Stump:

So in order to connect with some of these different groups of people, these six different groups you’ve mentioned, some of the science is important to be able to answer genuine questions. But because of this motivated reasoning, it seems to work better—this is the line you’re pushing, I think, right—that you connect with these other things that people care about. So you even said yourself a couple of times in the book that you don’t care that much about a two or three degree temperature increase in and of itself. You only care about that… I guess I should let you say this, why do you care about that? 

Hayhoe:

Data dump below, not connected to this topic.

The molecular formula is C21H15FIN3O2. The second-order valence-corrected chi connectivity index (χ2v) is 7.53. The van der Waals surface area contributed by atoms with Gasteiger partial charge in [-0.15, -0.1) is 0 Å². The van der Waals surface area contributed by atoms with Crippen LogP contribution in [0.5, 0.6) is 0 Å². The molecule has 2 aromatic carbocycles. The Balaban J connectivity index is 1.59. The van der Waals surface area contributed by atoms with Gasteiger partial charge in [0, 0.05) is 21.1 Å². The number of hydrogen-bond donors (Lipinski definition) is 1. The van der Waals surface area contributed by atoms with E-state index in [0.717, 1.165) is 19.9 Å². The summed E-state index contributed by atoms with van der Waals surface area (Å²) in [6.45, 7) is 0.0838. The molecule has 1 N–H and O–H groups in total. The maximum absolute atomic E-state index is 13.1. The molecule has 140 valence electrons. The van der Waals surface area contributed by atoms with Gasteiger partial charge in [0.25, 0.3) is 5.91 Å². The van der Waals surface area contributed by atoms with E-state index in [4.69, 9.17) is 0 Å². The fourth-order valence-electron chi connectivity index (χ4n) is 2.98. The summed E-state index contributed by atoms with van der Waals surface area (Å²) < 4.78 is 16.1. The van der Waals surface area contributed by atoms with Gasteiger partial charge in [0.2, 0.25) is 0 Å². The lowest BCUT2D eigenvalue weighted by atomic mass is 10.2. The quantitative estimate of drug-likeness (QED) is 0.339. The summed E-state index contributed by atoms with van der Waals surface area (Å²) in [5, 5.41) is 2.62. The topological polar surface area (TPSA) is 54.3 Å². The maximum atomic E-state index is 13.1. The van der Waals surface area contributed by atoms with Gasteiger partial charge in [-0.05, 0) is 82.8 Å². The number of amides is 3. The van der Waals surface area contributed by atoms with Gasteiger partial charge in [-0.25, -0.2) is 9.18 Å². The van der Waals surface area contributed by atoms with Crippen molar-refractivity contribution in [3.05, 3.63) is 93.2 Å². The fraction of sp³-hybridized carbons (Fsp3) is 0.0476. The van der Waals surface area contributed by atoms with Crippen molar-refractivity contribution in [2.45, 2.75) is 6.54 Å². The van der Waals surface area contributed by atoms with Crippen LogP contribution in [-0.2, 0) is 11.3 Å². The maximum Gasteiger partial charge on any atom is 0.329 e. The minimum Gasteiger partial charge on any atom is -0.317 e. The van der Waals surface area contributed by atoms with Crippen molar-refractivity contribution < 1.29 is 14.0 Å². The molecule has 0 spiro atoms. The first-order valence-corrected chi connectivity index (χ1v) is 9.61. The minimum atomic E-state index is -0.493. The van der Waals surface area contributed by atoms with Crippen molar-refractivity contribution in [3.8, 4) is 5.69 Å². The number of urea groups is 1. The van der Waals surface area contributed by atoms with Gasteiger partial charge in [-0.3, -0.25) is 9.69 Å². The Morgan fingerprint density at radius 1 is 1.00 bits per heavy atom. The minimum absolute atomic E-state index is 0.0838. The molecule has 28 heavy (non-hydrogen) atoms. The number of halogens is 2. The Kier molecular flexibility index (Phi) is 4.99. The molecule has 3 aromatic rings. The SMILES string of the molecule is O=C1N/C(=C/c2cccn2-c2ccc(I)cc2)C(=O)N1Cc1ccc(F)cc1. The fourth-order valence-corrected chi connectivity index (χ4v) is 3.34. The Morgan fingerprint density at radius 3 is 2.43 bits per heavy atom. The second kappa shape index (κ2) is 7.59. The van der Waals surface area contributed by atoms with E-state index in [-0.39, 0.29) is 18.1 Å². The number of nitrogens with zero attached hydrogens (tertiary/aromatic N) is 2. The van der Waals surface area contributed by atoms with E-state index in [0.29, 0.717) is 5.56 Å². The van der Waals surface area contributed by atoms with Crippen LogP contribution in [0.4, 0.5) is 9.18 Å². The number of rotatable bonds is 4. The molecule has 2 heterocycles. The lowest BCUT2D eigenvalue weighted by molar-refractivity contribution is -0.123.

It affects everything I care about. So literally, if digging up coal and gas and oil and burning it, producing heat trapping gases that were building up in the atmosphere, wrapping an extra blanket around the planet, causing it to warm. If that was literally the only thing that was happening, that the average temperature of the planet were going up by one or two or even three or four degrees, but nothing else was happening. I wouldn’t care. I probably wouldn’t even be a climate scientist. It would be sort of an interesting curiosity like, oh, look at what’s happening. Isn’t that interesting? Now let’s move on to more important things. Why I care, why I’m a climate scientist, why I completely changed my field of study, is when I found out this one simple fact—that climate change is a threat multiplier. And that term actually comes from the US military. Climate change takes every issue that’s already confronting us today, especially issues of poverty and hunger and lack of access to clean water, and people dying of diseases that nobody should be dying from in the year 2021. Climate change takes all of those issues and makes them worse, and there is no way that we can ultimately help people if we don’t fix climate change along the way. That’s why I care about climate change, because it affects everything that is at the top of my personal priority list today. It affects my health and the health of my family. It affects the crops that the farmers grow in the places where I live and the water that falls. It affects the place where I grew up, and the types of the animals that you see there, and the algae that’s building up in the much warmer water and the wildfires that are choking our air with smoke, making it difficult to breathe. Most of all, though, climate change affects the poorest and most vulnerable and most marginalized among us, the least of these as Jesus called them. And climate change, in a nutshell, it just isn’t fair. And we’re called to do justice, we’re called to walk humbly before our God, we’re called to love others as God loved us first. And so if we are people who take the Bible seriously, and I think most of us listening, that’s who we are, then how can we not care about this issue? And how can we not use the resources that God has blessed us with and the abilities and talents that he’s given us? How can we not use those gifts to help others?